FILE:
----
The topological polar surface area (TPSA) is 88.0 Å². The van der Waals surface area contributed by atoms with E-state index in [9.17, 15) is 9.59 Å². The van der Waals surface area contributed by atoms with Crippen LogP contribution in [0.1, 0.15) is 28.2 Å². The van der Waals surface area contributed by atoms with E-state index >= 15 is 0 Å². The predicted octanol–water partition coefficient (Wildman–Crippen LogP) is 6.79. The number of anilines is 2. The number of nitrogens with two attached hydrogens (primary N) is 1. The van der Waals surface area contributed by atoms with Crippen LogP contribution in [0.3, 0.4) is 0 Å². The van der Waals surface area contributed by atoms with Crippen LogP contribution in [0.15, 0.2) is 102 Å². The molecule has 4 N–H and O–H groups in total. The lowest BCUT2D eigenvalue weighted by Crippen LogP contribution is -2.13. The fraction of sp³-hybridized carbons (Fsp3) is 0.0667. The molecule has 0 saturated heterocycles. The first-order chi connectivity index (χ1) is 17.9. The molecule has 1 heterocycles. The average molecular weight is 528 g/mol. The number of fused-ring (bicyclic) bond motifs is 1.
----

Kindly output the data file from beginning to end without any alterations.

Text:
The topological polar surface area (TPSA) is 88.0 Å². The van der Waals surface area contributed by atoms with E-state index in [9.17, 15) is 9.59 Å². The van der Waals surface area contributed by atoms with Crippen LogP contribution in [0.1, 0.15) is 28.2 Å². The van der Waals surface area contributed by atoms with E-state index >= 15 is 0 Å². The predicted octanol–water partition coefficient (Wildman–Crippen LogP) is 6.79. The number of anilines is 2. The number of nitrogens with two attached hydrogens (primary N) is 1. The van der Waals surface area contributed by atoms with Crippen LogP contribution in [0.3, 0.4) is 0 Å². The van der Waals surface area contributed by atoms with Crippen LogP contribution in [0.15, 0.2) is 102 Å². The molecule has 4 N–H and O–H groups in total. The lowest BCUT2D eigenvalue weighted by Crippen LogP contribution is -2.13. The fraction of sp³-hybridized carbons (Fsp3) is 0.0667. The molecule has 0 saturated heterocycles. The first-order chi connectivity index (χ1) is 17.9. The molecule has 1 heterocycles. The average molecular weight is 528 g/mol. The number of fused-ring (bicyclic) bond motifs is 1.